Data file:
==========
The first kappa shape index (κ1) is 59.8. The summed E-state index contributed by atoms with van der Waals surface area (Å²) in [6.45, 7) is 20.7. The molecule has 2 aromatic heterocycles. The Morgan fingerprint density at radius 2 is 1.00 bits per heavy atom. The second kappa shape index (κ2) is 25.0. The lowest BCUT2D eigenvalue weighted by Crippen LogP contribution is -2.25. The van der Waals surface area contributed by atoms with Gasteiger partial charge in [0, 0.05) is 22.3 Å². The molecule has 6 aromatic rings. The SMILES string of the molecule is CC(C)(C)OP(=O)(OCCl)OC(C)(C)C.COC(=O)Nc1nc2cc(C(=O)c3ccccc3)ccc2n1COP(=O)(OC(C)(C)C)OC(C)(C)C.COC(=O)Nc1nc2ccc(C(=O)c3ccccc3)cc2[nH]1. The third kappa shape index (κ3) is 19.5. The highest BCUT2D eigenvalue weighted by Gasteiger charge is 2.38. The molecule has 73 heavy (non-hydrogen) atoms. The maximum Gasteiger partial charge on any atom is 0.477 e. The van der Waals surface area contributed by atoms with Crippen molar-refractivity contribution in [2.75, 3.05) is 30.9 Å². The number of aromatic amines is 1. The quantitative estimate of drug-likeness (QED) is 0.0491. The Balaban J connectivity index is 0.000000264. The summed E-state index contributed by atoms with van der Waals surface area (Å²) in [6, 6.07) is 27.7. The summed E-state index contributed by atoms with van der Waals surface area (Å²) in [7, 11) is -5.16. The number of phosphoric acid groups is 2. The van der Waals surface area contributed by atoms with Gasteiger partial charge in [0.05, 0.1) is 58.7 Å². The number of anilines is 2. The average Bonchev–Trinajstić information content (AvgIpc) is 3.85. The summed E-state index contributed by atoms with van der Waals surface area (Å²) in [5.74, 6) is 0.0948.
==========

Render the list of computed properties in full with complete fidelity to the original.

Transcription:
The first kappa shape index (κ1) is 59.8. The summed E-state index contributed by atoms with van der Waals surface area (Å²) in [6.45, 7) is 20.7. The molecule has 2 aromatic heterocycles. The Morgan fingerprint density at radius 2 is 1.00 bits per heavy atom. The second kappa shape index (κ2) is 25.0. The lowest BCUT2D eigenvalue weighted by Crippen LogP contribution is -2.25. The van der Waals surface area contributed by atoms with Gasteiger partial charge in [0, 0.05) is 22.3 Å². The molecule has 6 aromatic rings. The SMILES string of the molecule is CC(C)(C)OP(=O)(OCCl)OC(C)(C)C.COC(=O)Nc1nc2cc(C(=O)c3ccccc3)ccc2n1COP(=O)(OC(C)(C)C)OC(C)(C)C.COC(=O)Nc1nc2ccc(C(=O)c3ccccc3)cc2[nH]1. The third kappa shape index (κ3) is 19.5. The highest BCUT2D eigenvalue weighted by Gasteiger charge is 2.38. The molecule has 73 heavy (non-hydrogen) atoms. The maximum Gasteiger partial charge on any atom is 0.477 e. The van der Waals surface area contributed by atoms with Crippen molar-refractivity contribution in [2.75, 3.05) is 30.9 Å². The number of aromatic amines is 1. The quantitative estimate of drug-likeness (QED) is 0.0491. The Balaban J connectivity index is 0.000000264. The summed E-state index contributed by atoms with van der Waals surface area (Å²) in [6, 6.07) is 27.7. The summed E-state index contributed by atoms with van der Waals surface area (Å²) in [7, 11) is -5.16. The number of phosphoric acid groups is 2. The van der Waals surface area contributed by atoms with Gasteiger partial charge in [0.05, 0.1) is 58.7 Å². The number of anilines is 2. The average Bonchev–Trinajstić information content (AvgIpc) is 3.85. The summed E-state index contributed by atoms with van der Waals surface area (Å²) in [5.74, 6) is 0.0948.